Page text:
Continue Reading Day 1,437: Now Let’s Blow This Thing And Go Home

Day 1,436: See You Tomorrow, Indiana Hughes…

Thu 06.12.12: Day 7 of my epic journey home from Juba began incredibly well. I called the Egyptian embassy and the nice lady told me that they were going to let me collect my passport with the visa in it this morning rather than this afternoon. I didn’t have to be told twice. Jumping in a taxi, by 10am I was triumphantly marching out of the Egyptian embassy, passport in hand. Even if the Sudan embassy decided to drag its heels and not give me my transit visa until tomorrow afternoon, I’d still easily hit my target of crossing from Wadi Halfa to Aswan in Egypt on Wednesday morning. So it was with a sense of triumph that I arrived at the Sudanese embassy. I know now that that sense of triumph was greatly premature. After all, This Is Africa. After filling out the required forms…

Continue Reading Day 1,436: See You Tomorrow, Indiana Hughes…

Day 1,435: Lucy

Wed 05.12.12: Ethiopia is a remarkable place, not least because it was the only African country not to suffer the indignity of colonisation, and not only for its immensely strong cultural identity: a country which boasts not only its own unique alphabet, but also its own unique was of telling the time (“three in the morning” means “three hours after the sun rises”). It, like Kenya and Tanzania, has pretty good shot at being the birthplace of modern humans. The discovery in the early 70s of ‘Lucy’, for a long time regarded as the so-called ‘missing link’ between apes and mankind, in the Afar Valley cemented Ethiopia as the physical anthropology, primatology, archaeology, linguistics, embryology and genetics Mecca for anybody with the slightest interest in evolutionary biology. Any dimwits who honestly believe the world to be 6,000 years old, look away now: Lucy (or, to give…

Continue Reading Day 1,435: Lucy

Day 1,434: The New Flower

Tue 04.12.12: I got a phone call at 4am – it was Isit? calling to tell me that the bus was waiting outside. Crikey: when he said 4am I didn’t think he actually meant 4am. I grabbed my things, dropped the key at the front desk and then spent a good ten minutes trying to suss out how to escape this damn hotel – the front exits were locked (good job there wasn’t a fire eh?). Eventually I exited through a back door and hopped on the minibus. We drove around Awasa for a bit picking up passengers and when we were full, we hit the road. The downside of having decent roads in an African country is that the crashes become more spectacular and infinitely more deadly. The first death of the morning was a hyena, splayed out in the middle of the road, a…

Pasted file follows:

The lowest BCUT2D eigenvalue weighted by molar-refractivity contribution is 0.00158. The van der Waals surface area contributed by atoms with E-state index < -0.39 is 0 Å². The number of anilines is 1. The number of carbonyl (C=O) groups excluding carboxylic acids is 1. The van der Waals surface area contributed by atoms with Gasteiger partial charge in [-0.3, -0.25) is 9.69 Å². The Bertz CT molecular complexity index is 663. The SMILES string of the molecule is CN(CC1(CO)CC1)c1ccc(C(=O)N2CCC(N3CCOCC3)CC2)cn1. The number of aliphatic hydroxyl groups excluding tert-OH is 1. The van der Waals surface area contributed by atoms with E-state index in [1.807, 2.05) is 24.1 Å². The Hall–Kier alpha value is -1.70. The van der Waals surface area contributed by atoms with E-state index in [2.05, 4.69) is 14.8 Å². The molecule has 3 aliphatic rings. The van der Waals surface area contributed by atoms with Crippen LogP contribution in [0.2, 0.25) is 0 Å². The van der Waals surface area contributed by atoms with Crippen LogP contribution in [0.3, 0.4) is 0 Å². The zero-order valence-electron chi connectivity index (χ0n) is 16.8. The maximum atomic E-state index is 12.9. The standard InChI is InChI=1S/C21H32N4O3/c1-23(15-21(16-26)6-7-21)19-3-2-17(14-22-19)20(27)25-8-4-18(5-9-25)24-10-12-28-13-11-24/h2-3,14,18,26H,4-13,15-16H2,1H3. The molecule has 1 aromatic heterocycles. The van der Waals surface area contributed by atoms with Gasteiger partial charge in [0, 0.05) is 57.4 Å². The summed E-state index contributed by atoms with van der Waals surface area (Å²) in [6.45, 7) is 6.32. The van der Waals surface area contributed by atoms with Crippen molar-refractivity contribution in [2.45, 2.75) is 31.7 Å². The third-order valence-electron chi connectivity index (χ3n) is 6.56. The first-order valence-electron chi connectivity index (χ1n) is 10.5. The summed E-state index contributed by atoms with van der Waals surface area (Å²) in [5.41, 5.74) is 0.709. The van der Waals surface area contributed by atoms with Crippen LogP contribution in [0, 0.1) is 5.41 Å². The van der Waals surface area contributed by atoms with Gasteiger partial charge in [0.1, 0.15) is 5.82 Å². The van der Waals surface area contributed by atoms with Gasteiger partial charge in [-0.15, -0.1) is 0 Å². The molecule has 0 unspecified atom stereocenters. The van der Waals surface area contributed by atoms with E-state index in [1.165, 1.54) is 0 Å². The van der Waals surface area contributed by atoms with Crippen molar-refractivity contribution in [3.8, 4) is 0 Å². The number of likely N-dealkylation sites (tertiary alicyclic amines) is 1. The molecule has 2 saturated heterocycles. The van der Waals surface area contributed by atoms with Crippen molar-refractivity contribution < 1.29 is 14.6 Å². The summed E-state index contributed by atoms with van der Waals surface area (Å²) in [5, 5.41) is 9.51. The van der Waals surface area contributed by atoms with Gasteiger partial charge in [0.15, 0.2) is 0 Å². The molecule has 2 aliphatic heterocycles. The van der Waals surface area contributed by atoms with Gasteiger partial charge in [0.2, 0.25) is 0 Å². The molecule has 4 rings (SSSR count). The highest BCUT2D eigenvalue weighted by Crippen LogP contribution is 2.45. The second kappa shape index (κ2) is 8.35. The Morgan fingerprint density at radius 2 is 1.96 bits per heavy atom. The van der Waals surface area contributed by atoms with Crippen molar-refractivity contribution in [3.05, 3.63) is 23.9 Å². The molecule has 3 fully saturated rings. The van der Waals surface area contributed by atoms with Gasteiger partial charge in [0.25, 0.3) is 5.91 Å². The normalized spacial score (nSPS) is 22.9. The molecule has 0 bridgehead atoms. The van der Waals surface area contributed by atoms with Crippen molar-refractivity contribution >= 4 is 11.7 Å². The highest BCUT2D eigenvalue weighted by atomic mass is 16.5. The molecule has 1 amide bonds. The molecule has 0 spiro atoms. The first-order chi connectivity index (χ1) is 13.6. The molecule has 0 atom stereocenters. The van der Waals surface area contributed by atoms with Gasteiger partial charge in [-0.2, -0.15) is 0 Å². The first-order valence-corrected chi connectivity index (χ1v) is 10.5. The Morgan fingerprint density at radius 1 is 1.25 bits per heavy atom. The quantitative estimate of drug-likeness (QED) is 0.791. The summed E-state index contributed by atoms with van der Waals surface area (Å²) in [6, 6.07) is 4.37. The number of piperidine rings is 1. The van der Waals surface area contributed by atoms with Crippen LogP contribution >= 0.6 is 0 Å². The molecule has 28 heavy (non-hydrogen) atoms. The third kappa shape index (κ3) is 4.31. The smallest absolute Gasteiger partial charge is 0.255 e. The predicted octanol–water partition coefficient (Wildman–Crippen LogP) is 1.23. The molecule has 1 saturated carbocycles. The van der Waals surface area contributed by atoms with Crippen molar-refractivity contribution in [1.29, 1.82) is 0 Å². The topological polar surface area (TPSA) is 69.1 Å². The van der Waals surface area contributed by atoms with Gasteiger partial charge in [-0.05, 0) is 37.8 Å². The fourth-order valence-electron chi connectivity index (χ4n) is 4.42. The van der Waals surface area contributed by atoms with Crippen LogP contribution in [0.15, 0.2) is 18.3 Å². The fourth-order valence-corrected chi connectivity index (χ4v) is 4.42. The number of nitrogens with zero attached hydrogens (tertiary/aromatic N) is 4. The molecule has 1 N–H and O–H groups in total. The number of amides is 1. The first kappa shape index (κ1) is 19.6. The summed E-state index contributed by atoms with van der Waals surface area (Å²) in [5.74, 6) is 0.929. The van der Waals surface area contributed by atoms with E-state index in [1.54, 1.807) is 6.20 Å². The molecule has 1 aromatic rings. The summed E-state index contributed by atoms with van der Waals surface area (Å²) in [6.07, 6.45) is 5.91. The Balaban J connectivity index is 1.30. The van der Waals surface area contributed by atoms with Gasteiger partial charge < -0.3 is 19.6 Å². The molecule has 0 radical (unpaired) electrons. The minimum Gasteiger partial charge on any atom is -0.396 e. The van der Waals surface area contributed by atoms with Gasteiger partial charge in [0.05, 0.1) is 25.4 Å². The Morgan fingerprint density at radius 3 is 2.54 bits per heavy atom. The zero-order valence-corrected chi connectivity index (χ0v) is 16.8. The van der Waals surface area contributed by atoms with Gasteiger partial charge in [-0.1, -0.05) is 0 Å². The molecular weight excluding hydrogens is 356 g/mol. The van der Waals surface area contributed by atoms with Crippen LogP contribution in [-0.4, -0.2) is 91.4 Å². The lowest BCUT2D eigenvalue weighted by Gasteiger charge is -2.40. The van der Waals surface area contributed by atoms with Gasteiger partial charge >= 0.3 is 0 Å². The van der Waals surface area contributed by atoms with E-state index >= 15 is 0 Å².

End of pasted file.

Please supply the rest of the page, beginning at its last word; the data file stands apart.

Continue Reading Day 1,434: The New Flower

Day 1,433: Same Same, But Different

Mon 03.12.12: Yet another early start and by 6am we were hurling north towards Addis Ababa on a brand spanking new commuter bus, travelling along Ethiopia’s impressively smooth asphalt roads. The last time I did this run I was crammed into a minibus with Matt the Lonely Planet guy while he continued his quest to find the only bottle of Diet Coke in Ethiopia (it’s Ethiopia Matt, who do you think is going to be on a diet?), this time was somewhat more comfortable. With nothing left to read, the guy next to me speaking no English and the crappy battery on my laptop only lasting an hour or so, I spent most of the day playing a game of shutty-window with the guy behind me (every time I opened the window, he’d shut it) and observing the beautiful Ethiopian countryside. Miles away from the images…

Continue Reading Day 1,433: Same Same, But Different

Day 1,432: Badlands

Sun 02.12.12: The ‘badlands’ of northern Kenyan are not so called because they are full of bandits (although there are probably a few still knocking about), but because they’re no good for farming: dry, arid, dusty – you’d struggle to grow a moustache here (speaking of which, mine has gone, Movember is over). I’ll tell you what they’d be great for, Kenya: building a goddamn road. A nice straight road, made of tarmac, from here to the border with Ethiopia. You know, given that the entire expanse is remarkably flat and devoid of mountains/rivers/cities that may otherwise get in your way. If you ever do the drive down from Cairo to Cape Town, this is the *only* major section of dirt track you’ll come across (I can’t say the same for Casablanca to Cape Town, but that’s another story). But like this time three years ago,…

Continue Reading Day 1,432: Badlands